Mooney plans to row solo later this year to bring attention to the high rate of HIV in black community
NEW YORK An AIDS activist plans to row solo across the Atlantic Ocean later this year to draw attention to the high rate of HIV in the U.S. black community.
Victor Mooney’s first attempt two years ago ended less than two hours after he started from the coast of Senegal when he boat leaked. But he says he is better prepared now and determined to succeed.
“It’s important that I continue this quest, because this disease is preventable,” he said Wednesday, Feb. 7, also National Black HIV/AIDS Awareness Day. He has lost a brother to AIDS, and another brother has HIV.
Mooney, 41, wants to be the first black person to row solo across the Atlantic. He plans to follow the trans-Atlantic slave trade route that brought blacks to the Americas from Africa and to connect the plight of AIDS in the two continents.
His route from Goree Island, Senegal once a prison and auction site for slaves bound for the Americas to the Caribbean will begin Dec. 1, World AIDS Day.
“You’re rowing 16 to 18 hours a day two hours at a time, with a half-hour break,” he said. “Depending on weather conditions, you can anchor and sleep, while going with the current if it’s favorable.”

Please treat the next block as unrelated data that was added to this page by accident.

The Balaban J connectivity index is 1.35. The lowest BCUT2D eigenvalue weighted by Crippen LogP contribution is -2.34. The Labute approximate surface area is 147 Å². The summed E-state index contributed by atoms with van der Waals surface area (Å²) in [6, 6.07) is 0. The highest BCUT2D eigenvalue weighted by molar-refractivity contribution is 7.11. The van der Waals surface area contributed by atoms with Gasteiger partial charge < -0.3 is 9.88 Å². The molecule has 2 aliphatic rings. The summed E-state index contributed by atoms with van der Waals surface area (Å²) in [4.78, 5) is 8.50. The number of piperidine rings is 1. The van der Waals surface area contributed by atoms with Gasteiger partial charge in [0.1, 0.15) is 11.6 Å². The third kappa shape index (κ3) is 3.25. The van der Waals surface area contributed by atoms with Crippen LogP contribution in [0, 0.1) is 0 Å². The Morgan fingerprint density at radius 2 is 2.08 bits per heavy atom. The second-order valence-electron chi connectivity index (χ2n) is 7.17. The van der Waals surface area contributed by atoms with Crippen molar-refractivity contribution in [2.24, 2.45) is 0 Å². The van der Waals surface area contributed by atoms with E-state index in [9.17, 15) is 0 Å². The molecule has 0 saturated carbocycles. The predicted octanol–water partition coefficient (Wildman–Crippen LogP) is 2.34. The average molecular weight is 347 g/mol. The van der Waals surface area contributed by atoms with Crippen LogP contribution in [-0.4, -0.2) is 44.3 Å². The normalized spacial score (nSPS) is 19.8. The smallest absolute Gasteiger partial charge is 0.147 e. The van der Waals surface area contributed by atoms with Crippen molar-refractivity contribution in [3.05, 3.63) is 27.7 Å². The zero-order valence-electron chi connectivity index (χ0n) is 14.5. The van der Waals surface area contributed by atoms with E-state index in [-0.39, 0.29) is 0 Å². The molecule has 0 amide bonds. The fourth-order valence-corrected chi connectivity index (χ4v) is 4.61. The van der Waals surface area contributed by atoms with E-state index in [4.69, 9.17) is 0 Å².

His new boat will be professionally built and equipped with a satellite telephone, emergency beacons and a tracking service.
Solo rows across the Atlantic Ocean are notoriously perilous, with fewer than 50 people having completed the journey, according to the England-based Ocean Rowing Society.
“Sometimes you don’t make it on the first attempt, but you keep trying,” Mooney said.
More than half of newly diagnosed infections of HIV in the U.S. have been documented in the black community, according to the U.S. Centers for Disease Control and Prevention. Forty-seven percent of the approximately one million people in the U.S. who suffer from HIV are black, according to 2005 CDC statistics.
This article appeared in the Dallas Voice print edition February 9, 2007